In the face of the Covid-19 crisis, the need for telehealth and remote patient monitoring has skyrocketed. Testament to this isthe recent £2m investment in GPDQ, a UK-based company that delivers a multi-channel doctor-on-demand service, by IW Capital.

GPDQ connects an extensive network of clinicians with thousands of NHS and private patients, both through home and in-clinic visits and, crucially, via video. GPDQ’s services can be accessed by 6,500 NHS general practices via the iPLATO platform, allowing doctors in self-isolation to keep seeing patients.

The company plans to use the IW Capital investment to secure a leading position in the market by working with the NHS, employers and insurers. The funds will be used to bolster sales and account management, generate leads through increased marketing activity and evolving the company’s tech platform.

Despite the recession, the telehealth market is thriving

While the ongoing pandemic has triggered a devastating global recession, remote care companies like GPDQ could find it perversely beneficial.

“[Covid-19 has] definitely acted as a catalyst to accelerate adoption of remote consultation solutions, by both patients and clinicians,” says GPDQ CEO Paul Roberts. “It seems likely that adoption is here to stay, especially for triage and as a gateway into NHS services.”

On a larger scale, many patients have responded positively to remotely deployed healthcare in the face of the pandemic, particularly in relation to mental health therapies. The global telehealth and telemedicine market is now expected to grow at a compound annual growth rate (CAGR) of 16.9% over the next five years, and is predicted to be worth a combined $55.6bn by 2025 from an estimated $25.5bn in 2020.

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By GlobalData

In the face of these figures, IW Capital’s investment may seem small, but GPDQ’s decision to invest this money in sales, marketing and tech development should enable it to scale up significantly to meet increased demand for its services.

Roberts says: “As a fully multichannel healthcare service, we’ve moved to seamlessly switch many of our face-to-face interactions with patients to telephone and video. To provide continuity of care for those that need it most, we’ve developed a Covid-19 visiting service which can be used to provide continuing face-to-face care both to patients with Covid-19 symptoms and to vulnerable patients who would not otherwise be seen.”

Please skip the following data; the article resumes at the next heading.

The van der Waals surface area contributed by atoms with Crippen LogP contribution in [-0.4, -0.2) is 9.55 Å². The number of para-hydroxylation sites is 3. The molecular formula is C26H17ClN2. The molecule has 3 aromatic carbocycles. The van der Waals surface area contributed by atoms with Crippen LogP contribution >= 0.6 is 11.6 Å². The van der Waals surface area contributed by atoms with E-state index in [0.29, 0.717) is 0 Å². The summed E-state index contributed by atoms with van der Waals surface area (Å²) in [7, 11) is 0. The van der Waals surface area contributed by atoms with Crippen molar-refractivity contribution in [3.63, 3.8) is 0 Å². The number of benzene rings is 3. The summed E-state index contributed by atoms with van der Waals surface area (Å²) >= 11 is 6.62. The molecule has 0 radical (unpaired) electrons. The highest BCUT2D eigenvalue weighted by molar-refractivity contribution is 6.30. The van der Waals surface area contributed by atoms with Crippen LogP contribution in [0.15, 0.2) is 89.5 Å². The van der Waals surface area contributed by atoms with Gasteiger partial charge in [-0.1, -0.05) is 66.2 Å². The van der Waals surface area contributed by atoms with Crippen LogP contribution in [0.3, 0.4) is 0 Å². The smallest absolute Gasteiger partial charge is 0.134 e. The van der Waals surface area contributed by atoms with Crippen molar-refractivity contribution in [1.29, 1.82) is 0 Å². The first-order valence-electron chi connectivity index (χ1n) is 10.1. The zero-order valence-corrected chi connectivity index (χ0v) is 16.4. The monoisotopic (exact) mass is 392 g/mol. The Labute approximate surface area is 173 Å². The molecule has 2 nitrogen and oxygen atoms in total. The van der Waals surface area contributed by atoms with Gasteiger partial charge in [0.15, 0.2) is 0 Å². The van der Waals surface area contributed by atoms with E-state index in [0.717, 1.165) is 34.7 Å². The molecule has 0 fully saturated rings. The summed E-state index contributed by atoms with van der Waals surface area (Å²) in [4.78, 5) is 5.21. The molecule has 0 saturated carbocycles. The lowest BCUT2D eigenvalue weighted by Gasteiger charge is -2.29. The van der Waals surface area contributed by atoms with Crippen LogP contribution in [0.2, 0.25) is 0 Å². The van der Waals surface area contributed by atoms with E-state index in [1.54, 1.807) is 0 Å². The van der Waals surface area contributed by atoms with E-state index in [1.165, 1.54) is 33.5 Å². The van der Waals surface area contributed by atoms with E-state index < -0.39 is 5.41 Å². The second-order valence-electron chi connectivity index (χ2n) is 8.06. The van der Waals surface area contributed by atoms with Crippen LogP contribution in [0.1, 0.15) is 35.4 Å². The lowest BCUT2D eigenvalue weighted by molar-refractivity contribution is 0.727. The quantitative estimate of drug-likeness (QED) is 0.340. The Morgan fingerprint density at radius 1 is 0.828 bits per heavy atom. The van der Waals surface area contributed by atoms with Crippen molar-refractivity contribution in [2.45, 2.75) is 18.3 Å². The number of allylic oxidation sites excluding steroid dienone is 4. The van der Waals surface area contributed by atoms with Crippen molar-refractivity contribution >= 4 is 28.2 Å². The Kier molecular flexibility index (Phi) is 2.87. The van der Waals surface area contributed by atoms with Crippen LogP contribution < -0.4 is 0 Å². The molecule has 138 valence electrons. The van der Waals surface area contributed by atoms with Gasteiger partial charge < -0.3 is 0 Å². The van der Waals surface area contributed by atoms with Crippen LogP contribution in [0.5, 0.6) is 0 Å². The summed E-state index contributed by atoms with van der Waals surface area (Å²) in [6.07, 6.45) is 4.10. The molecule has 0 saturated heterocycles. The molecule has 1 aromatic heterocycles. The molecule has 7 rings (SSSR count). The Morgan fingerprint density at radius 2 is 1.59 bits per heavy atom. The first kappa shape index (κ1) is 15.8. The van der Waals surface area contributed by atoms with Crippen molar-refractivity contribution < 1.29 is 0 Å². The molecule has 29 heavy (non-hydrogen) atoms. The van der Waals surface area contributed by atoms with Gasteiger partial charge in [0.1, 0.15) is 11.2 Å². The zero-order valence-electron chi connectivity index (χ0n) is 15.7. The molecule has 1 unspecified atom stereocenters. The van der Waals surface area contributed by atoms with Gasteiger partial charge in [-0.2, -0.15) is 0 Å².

A multi-channel approach

Of course, GPDQ has offerings outside of remote consultations, and its multichannel approach is part of what attracted IW Capital to the business.

IW Capital CEO Luke Davis says: “We were excited by [GPDQ’s] growing multichannel primary healthcare services offering, especially during a time when this has become so important to patients and healthcare providers.

“I think another key point to consider is the attractive proposition for GPs too. GPDQ is not only convenient for patients – or the user – but is also great tool for the GPs that provide the service, which is important in terms of scaling the offering moving forward.”

Unlike companies like Push Doctor or Babylon Health, which offer an exclusively digital approach, GPDQ uses iPLATO to provide access to its GPs alongside in-person appointments, meaning it isn’t confined to the telehealth market. Home and clinic appointments are obviously limited under lockdown, but as restrictions on movement lift, GPDQ’s operations should be able to fill this space.

Davis says: “The pandemic will undoubtedly mean we have to re-visit the way primary care is offered, whether that be in person or not. There will clearly be a need for physical along with online consultations which increases the need for online solutions to be effective and efficient.

“Providers who can assist with value-added services will be successful; supporting the NHS is hugely important and providing patients with a service they can’t get elsewhere sets the business apart.”